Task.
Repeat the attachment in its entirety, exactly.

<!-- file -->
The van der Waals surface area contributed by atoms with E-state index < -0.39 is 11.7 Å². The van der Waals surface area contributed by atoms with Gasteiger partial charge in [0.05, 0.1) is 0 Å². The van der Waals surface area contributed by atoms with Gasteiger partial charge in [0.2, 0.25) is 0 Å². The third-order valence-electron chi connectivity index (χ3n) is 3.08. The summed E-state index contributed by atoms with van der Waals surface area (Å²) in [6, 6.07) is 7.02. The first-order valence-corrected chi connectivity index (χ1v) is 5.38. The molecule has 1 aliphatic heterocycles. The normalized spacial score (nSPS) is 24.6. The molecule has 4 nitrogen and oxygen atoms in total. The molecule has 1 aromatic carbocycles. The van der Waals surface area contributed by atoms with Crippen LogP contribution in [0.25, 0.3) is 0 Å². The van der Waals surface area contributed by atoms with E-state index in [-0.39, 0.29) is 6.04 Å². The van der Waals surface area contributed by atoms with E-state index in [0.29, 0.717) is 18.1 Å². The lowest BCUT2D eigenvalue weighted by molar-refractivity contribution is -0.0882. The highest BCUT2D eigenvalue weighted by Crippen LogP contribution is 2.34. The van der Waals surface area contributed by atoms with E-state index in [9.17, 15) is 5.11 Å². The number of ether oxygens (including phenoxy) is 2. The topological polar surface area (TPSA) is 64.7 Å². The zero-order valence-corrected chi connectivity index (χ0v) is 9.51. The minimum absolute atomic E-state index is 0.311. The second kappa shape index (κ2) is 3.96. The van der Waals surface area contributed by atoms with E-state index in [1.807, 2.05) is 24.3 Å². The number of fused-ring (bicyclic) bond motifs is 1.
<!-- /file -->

The van der Waals surface area contributed by atoms with E-state index < -0.39 is 11.7 Å². The van der Waals surface area contributed by atoms with Gasteiger partial charge in [0.05, 0.1) is 0 Å². The van der Waals surface area contributed by atoms with Gasteiger partial charge in [0.2, 0.25) is 0 Å². The third-order valence-electron chi connectivity index (χ3n) is 3.08. The summed E-state index contributed by atoms with van der Waals surface area (Å²) in [6, 6.07) is 7.02. The first-order valence-corrected chi connectivity index (χ1v) is 5.38. The molecule has 1 aliphatic heterocycles. The normalized spacial score (nSPS) is 24.6. The molecule has 4 nitrogen and oxygen atoms in total. The molecule has 1 aromatic carbocycles. The van der Waals surface area contributed by atoms with Crippen LogP contribution in [0.25, 0.3) is 0 Å². The van der Waals surface area contributed by atoms with E-state index in [-0.39, 0.29) is 6.04 Å². The van der Waals surface area contributed by atoms with E-state index in [0.29, 0.717) is 18.1 Å². The lowest BCUT2D eigenvalue weighted by molar-refractivity contribution is -0.0882. The highest BCUT2D eigenvalue weighted by Crippen LogP contribution is 2.34. The van der Waals surface area contributed by atoms with E-state index in [9.17, 15) is 5.11 Å². The number of ether oxygens (including phenoxy) is 2. The topological polar surface area (TPSA) is 64.7 Å². The zero-order valence-corrected chi connectivity index (χ0v) is 9.51. The minimum absolute atomic E-state index is 0.311. The second kappa shape index (κ2) is 3.96. The van der Waals surface area contributed by atoms with E-state index in [1.807, 2.05) is 24.3 Å². The number of fused-ring (bicyclic) bond motifs is 1.